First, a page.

Perhaps some of us are looking for a living Christ more than a dead programme, more than a dead routine, or a mundane ritual?

Perhaps we are looking for loyalty to Jesus rather than to a scheme or to an organisation?

Regardless of what reason it is to each specific case, Christ has to be the source. He is the source of love, life, and strength. Instead of renewing a responsibility-check or a “worship plan”, we need a renewed vision of Him.

We need to be recaptured His love and captivated by His beauty every single day.

It really struck me the other day that, before asking Peter to “feed his sheep”, Jesus asked him if he loves Him for three times. His primary question was if he loved Him, not if he knew Him well enough, or if he had all the charismatic leadership qualities.

All things, from wanting to know Him to depending on Him, from loving our fellow brothers and sisters as well as loving our neighbor, they all find their root in our love for Him.

Perhaps He asked Peter three times to remind him his three denials of Jesus. But even if so, Jesus did not have the intention to guilt him but to show him grace, that the prerequisite to “feeding the sheep” is primarily our first love for Christ instead of having lived “a perfect Christian life” without failure. 

Let’s go back to our first love when we find ourselves weary and drained, for indeed He is the source of life, love, and light!

No Longer Bothered By “Who Are The Least of These?”

Then the King will say to those on his right, ‘Come, you who are blessed by my Father, inherit the kingdom prepared for you from the foundation of the world. For I was hungry and you gave me food, I was thirsty and you gave me drink, I was a stranger and you welcomed me, I was naked and you clothed me, I was sick and you visited me, I was in prison and you came to me.’ Then the righteous will answer him, saying, ‘Lord, when did we see you hungry and feed you, or thirsty and give you drink? And when did we see you a stranger and welcome you, or naked and clothe you? And when did we see you sick or in prison and visit you?’ And the King will answer them, ‘Truly, I say to you, as you did it to one of the least of these my brothers, you did it to me.’ (Matthew 25:34–40 ESV)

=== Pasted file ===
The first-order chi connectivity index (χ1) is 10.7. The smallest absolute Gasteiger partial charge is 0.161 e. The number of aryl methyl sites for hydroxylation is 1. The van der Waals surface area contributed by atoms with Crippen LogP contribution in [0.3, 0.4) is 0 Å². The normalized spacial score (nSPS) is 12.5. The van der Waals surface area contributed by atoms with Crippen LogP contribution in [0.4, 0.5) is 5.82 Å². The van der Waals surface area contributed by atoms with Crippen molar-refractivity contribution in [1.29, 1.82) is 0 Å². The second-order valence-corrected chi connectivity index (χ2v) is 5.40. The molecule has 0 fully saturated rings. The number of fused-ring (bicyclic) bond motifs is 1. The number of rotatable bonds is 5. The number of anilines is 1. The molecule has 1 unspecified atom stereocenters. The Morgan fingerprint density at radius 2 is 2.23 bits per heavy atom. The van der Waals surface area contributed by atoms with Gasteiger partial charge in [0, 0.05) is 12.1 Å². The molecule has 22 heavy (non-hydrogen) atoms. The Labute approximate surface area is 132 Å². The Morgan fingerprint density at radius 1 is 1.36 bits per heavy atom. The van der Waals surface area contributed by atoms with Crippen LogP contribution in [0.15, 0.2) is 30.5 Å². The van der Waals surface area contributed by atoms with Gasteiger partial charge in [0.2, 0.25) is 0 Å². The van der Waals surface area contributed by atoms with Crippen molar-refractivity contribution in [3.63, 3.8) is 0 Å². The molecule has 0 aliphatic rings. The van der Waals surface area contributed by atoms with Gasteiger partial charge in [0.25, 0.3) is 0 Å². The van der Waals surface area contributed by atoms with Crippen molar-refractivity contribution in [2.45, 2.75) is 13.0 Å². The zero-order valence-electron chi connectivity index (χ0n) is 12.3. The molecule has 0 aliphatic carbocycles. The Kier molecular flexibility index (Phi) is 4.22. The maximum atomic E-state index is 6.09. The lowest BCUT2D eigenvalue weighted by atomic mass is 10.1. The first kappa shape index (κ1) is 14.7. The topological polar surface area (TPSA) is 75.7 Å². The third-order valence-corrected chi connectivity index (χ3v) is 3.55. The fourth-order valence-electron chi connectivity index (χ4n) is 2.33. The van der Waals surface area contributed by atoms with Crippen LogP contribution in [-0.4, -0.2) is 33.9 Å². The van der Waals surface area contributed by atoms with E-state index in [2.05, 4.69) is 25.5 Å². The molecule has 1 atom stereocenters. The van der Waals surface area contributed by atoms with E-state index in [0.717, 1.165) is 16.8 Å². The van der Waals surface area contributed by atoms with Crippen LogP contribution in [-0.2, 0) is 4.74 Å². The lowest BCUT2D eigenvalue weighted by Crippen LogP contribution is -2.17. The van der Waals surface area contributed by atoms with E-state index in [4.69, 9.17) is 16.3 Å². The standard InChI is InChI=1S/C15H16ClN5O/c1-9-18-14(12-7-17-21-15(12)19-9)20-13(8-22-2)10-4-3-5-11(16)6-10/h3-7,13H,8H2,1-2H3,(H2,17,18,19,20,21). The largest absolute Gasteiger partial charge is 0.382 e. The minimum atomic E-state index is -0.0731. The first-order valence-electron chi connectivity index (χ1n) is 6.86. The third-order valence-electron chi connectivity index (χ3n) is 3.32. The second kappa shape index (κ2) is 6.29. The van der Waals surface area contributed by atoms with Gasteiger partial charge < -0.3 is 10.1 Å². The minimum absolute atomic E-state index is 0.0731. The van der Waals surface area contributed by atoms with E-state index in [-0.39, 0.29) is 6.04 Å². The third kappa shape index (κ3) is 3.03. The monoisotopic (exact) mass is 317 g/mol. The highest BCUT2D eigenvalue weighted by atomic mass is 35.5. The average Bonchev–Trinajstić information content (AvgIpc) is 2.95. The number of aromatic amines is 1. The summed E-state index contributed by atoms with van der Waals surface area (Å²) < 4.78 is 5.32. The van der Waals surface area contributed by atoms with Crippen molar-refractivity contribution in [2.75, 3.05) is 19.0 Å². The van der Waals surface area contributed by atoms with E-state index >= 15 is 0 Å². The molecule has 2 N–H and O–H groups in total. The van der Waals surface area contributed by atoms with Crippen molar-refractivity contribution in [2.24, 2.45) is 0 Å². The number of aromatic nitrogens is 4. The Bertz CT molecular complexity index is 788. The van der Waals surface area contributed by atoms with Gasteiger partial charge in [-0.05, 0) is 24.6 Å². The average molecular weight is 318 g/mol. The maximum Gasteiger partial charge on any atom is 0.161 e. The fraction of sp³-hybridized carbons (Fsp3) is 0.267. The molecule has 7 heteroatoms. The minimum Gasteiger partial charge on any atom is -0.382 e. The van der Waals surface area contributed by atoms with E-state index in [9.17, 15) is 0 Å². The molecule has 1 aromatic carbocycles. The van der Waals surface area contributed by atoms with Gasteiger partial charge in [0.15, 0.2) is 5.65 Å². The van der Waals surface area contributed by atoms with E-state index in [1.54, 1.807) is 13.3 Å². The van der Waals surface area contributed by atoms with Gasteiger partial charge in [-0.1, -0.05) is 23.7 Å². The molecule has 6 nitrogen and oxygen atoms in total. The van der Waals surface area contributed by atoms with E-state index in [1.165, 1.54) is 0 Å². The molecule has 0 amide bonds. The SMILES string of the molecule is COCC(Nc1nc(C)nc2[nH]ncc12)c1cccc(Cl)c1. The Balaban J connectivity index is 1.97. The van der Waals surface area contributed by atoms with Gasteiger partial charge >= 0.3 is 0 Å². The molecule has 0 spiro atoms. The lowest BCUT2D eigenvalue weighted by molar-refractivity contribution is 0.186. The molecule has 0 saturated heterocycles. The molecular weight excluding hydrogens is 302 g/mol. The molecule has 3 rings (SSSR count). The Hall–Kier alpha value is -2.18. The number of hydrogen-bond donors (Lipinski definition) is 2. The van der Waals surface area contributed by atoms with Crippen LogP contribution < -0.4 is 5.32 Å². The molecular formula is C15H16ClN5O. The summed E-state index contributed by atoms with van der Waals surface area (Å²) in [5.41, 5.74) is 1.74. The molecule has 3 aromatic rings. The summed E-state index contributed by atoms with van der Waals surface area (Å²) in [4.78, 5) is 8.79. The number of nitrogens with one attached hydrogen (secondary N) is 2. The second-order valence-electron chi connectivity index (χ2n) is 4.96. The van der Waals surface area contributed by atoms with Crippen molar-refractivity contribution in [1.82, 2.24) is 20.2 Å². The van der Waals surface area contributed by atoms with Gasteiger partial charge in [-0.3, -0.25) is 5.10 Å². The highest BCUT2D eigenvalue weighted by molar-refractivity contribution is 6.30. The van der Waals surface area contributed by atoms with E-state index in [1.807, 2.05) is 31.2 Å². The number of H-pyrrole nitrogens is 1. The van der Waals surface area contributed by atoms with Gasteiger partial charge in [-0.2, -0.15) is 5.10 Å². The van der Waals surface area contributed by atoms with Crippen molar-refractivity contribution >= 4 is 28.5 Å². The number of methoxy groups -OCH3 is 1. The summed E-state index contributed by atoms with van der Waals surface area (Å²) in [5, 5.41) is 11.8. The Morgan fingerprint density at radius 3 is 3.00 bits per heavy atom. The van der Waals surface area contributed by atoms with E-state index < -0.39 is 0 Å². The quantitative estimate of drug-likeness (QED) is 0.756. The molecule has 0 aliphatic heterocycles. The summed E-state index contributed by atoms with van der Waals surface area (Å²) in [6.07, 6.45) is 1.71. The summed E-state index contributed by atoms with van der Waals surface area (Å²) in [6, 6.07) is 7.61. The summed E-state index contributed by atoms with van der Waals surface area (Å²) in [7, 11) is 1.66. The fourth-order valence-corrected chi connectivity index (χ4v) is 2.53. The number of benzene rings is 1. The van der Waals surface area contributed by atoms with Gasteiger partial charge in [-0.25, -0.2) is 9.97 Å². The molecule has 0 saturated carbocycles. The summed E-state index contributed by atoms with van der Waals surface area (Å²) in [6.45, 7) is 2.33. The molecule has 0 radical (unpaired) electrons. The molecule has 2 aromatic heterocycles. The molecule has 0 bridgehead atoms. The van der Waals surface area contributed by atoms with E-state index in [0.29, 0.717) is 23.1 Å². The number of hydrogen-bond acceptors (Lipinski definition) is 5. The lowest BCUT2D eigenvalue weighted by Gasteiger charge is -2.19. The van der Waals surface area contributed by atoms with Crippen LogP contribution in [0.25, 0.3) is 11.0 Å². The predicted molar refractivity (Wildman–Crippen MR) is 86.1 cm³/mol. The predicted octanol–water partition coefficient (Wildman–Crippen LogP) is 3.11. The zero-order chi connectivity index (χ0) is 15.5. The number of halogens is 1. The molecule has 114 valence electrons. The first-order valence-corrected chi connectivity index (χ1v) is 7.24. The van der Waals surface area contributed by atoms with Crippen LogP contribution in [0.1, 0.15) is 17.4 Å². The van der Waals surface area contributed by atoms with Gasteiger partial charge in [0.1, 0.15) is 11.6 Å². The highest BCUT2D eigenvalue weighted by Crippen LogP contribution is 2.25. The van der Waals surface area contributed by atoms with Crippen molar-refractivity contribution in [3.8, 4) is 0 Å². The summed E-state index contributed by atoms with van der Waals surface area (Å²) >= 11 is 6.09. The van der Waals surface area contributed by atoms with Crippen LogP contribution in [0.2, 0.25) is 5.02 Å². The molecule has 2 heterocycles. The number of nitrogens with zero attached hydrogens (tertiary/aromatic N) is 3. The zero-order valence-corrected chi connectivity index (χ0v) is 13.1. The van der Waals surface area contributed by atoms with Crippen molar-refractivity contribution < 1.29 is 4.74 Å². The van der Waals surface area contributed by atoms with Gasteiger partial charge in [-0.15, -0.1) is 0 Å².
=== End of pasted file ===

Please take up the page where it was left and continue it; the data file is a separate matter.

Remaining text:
I used to be among those who are bothered by the misuse of this passage: while I absolutely loved the ones who used this passage to encourage the Church to care for the poor and needy in the society, I always thought it is still important to understand the “least of these my brothers” as a reference to our brothers and sisters in Christ, since throughout the New Testament, “brothers” are used constantly as those who belong to the family in Christ,

While he was still speaking to the people, behold, his mother and his brothers stood outside, asking to speak to him. But he replied to the man who told him, “Who is my mother, and who are my brothers?” And stretching out his hand toward his disciples, he said, “Here are my mother and my brothers!  For whoever does the will of my Father in heaven is my brother and sister and mother.” (Matthew 12:46–50 ESV)

But if anyone has the world’s goods and sees his brother in need, yet closes his heart against him, how does God’s love abide in him?  (1 John 3:17. ESV)

If anyone says, “I love God,” and hates his brother, he is a liar; for he who does not love his brother whom he has seen cannot love God whom he has not seen.  And this commandment we have from him: whoever loves God must also love his brother. (1 John 4:20–21 ESV)

But gradually, I realise it doesn’t matter (perhaps it does, but not to a degree of stubbornness), for the “the least of these” – be it the hungry, the thirsty, the stranger, or the naked, may very well be our brother or sister tomorrow. Even more so, our acts of love often times are actually the channels where people come to taste and find the grace and goodness of Jesus Christ.

It really doesn’t matter. What matters is that we love those around us as Jesus Christ would love them. We love them in a way that we acknowledge they are just like us, created originally in His likeness to be loved and pursued by God; and simultaneously, to love and pursue God. It is not our job to guess or determine whether one will come to faith in the end or not; we are simply called to love our God (and therefore our brothers and sisters because of our union with Him) and our neighbours.